When I can, I "cut to fit," meaning I build the project on the bench and just concentrate on making it square/flush without paying a lot of attention to exact measures according to the tape. I'd much rather scribe the actual piece in place than to measure where it's supposed to go and then measure the stock. That's two measurements that both have to go right.
But at work I have to deal with metal and plastic, and we farm out parts of the designs to fab shops and do the rest of the fabrication in house. You need to work off actual measurements in that case. If I specify in a drawing a feature with a thickness of 0.500 inch and it comes back from the fab subcontractor as 0.501 or 0.498 inch, there'll be a phone call. And so I have to make sure we both have tools that will tell the actual dimension so I don't embarrass myself in that phone call. He and I have to be on the same page.
At home, in the shop, is where I get to cut to fit. The organ-builders I know use story sticks for their standard windchests.
--Jay
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"Nick Bozovich" wrote ...

The slop in the end of the tape is there by design - it is equal to the thickness of the piece of metal that is used as the hook on the end. Of course that only lasts until the first few times you unlock the tape while a few feet are rolled out and let it snap back throwing the end out of whack (especially by the standards of some of those around here with really high expectations for accuracy - another story).
I prefer a steel rule. It may be out of whack but I use only one measuring device so everything will be out by the same amount. While the tape measure is designed to be more accurate for house framing, you can use it too, as long as you use only the one tape measure, the same way, for everything.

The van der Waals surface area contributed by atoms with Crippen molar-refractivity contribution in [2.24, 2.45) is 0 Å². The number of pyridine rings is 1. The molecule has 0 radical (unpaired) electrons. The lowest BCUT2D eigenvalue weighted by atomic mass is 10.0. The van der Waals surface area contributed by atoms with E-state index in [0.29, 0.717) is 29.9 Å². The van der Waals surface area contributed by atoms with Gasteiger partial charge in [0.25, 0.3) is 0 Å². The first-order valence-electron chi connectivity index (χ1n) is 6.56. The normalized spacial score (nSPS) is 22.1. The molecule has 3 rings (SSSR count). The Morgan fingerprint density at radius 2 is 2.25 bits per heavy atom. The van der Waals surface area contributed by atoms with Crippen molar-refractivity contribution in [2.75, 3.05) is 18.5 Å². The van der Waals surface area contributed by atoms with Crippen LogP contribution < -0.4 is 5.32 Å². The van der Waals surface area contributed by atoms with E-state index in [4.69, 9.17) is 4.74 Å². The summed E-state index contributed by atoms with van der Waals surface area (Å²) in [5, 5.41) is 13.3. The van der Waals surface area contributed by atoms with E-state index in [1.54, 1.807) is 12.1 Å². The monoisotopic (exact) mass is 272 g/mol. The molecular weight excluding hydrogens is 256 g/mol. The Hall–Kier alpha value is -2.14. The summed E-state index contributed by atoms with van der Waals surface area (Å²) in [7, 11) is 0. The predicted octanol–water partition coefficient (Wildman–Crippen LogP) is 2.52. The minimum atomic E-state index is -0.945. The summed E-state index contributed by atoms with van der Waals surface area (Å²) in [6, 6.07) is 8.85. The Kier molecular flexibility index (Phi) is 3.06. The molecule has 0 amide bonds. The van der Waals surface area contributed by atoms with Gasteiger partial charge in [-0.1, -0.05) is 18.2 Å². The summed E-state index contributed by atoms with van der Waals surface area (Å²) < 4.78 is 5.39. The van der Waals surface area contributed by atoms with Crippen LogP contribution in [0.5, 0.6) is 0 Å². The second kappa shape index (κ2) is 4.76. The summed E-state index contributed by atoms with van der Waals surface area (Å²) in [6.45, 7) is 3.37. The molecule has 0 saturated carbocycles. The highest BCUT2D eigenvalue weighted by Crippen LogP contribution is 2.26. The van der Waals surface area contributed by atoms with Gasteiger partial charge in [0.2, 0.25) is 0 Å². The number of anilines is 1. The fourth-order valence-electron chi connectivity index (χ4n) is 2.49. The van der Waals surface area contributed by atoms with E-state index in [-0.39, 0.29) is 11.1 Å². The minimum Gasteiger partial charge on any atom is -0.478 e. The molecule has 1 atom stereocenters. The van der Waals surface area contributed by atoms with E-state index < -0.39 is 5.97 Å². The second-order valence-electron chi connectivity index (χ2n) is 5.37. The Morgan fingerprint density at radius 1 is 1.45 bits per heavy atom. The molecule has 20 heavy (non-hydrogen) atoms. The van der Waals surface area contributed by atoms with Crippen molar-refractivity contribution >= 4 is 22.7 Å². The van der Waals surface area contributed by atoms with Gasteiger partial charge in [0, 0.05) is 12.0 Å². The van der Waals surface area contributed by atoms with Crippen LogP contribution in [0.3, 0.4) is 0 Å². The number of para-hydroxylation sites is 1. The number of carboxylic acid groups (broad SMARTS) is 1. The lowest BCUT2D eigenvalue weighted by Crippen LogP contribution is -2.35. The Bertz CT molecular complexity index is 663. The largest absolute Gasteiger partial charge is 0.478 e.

--
Cheers,
Howard
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I use the same tape (12' Stanley) for most everything. It's hooked onto my britches every day of the world. Most of my right-hand pockets show wear from constantly wearing the damn thing. It's been calibrated at the hook using a six-inch machinist's rule. I never let the hook slam home, brake with the fingers and cushion the hook with finger. I also occaisionally use a metric/inch 16' Stanley I've calibrated the same way. I'm shocked at the number of the posters who don't understand the function of the sliding hook--I thought everybody knew. Another real handy one is a 60" x 2" steel rule. I have 2 of them, they're real handy for marking sheet stuff. Because I'm a gun crank, I have from 4" dial calipers to 12" digital. Roger--peanut gallery, Montana

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"roger" spake thusly:

My favorite band tape and length also. Have two for the shop, one for the vehicle I use to go to the lumber yard, and one for the office ... all the same model 12' Stanley, and all 'calibrated' to a foot when I bought them. (I used a steel rule in the store to get four that read as close as possible against the rule ... I really didn't care if the steel rule was accurate or not, just used it as an index)
<snip>

It's amazing how little understanding some folks have of the tools they use. Someone here not too long ago had been using a miter saw blade backwards, and another had been _pulling_ his compound miter saw like a RAS to make a cut.
The hell of it is, I have so many tools that I may well be doing something equally wrongheaded out of ignorance myself.
--
www.e-woodshop.net
Last update: 1/02/04
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I use a tape measure for anything over 3 feet or so. It has a loose edge so that it measures the same when you hook the end over something, as when you are pushing the end against something. Try your tape measure hooked over the end of a ruler, then put the ruler end down on the bench, with the tape measure end next to it on the bench. If the tape measure is not worn or damaged it will read the same.
--

Larry Wasserman Baltimore, Maryland
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I just try to keep everything the same length. I don't know how many tape measures I have, but I lose em all the time. I just try to use the same one for the same project. As far accuracy goes, I don't think it matters. Even if I could get a NIST (National Institute for Standards and Technology - formerly NBS-) calibrated/certified tape measure it wouldn't do me much good, because then my table saw fence would just decide to act up on me at that moment and time and screw the whole thing up fractions of an inch. It's a no win situation unless you can afford one of those industrial computerized thingmeees that remotely adjust everything , set it up, and cut the wood for ya. And just where would the fun in that be?
Joey in Chesapeake

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No machine can think. You still have to set it up.
It's a no win